Dr. Tiffany Chioma Anaebere doesn’t remember where she was when she heard about George Floyd’s death.
She could’ve been at her home in Emeryville, where she lives with her fiance. Or in the car, during one of her many commutes between Stockton and Modesto, where she works in two different hospitals as an emergency medicine physician on the frontlines of the coronavirus pandemic.
All she knows is that, at first, she avoided watching the video.
“I refused to. Like, I cannot see anything right now. And I'm normally the person that's like, ‘Girl, did you see this video?’” she said. “I was like ‘No, no, no, no, no, I’m not watching anything.’”
But eventually, days after the story of Floyd’s death had permeated the national consciousness and tens of thousands took to the streets to demand justice, Chioma Anaebere finally sat down and watched it.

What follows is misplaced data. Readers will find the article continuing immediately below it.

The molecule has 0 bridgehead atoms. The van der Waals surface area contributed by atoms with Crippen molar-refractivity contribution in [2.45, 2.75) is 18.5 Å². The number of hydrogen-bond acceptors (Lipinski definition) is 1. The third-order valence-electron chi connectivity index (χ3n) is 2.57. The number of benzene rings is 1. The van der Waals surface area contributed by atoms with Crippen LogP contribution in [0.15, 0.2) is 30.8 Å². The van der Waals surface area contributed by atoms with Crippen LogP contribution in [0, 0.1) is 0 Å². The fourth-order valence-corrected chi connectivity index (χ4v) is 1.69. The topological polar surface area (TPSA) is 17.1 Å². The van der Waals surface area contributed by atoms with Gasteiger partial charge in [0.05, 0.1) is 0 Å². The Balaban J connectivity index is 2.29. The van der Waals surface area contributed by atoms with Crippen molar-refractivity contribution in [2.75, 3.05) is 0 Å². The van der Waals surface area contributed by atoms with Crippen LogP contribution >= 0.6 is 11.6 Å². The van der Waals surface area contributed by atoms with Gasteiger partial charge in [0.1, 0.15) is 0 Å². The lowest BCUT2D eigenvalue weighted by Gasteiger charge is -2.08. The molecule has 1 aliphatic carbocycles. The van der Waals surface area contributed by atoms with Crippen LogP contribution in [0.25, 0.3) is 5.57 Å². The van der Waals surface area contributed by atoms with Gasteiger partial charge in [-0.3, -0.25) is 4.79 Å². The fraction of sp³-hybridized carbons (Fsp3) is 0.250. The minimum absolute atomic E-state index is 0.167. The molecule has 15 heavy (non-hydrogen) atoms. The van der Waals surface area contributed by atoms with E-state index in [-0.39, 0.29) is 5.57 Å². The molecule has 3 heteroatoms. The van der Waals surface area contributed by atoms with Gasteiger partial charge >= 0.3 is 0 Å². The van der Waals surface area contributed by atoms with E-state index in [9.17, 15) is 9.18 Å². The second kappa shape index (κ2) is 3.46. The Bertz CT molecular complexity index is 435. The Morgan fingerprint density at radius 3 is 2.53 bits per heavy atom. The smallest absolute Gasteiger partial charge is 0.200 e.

“I remember watching it and just being like, ‘OK, well, I am now debilitatingly depressed,’” she said. “I was already teetering on the edge. And… it was over after that."
‘Depression, Anxiety, Insomnia, Distress’
Across the United States, and the world, health care workers are experiencing high levels of anxiety and stress due to the overwhelming workload of the COVID-19 pandemic. A March study of over 1,200 health care workers in China found that a large proportion experienced symptoms of “depression, anxiety, insomnia and distress.”
And those feelings of stress and anxiety can be compounded for Black health care workers, who make up more than 11% of these types of workers in the United States.
Along with reports showing that the coronavirus disproportionately impacts Black, Latino and Indigenous people, workers also leave their long, grueling shifts only to experience racism in many aspects of their daily life — including coming home to news reports and videos of violence.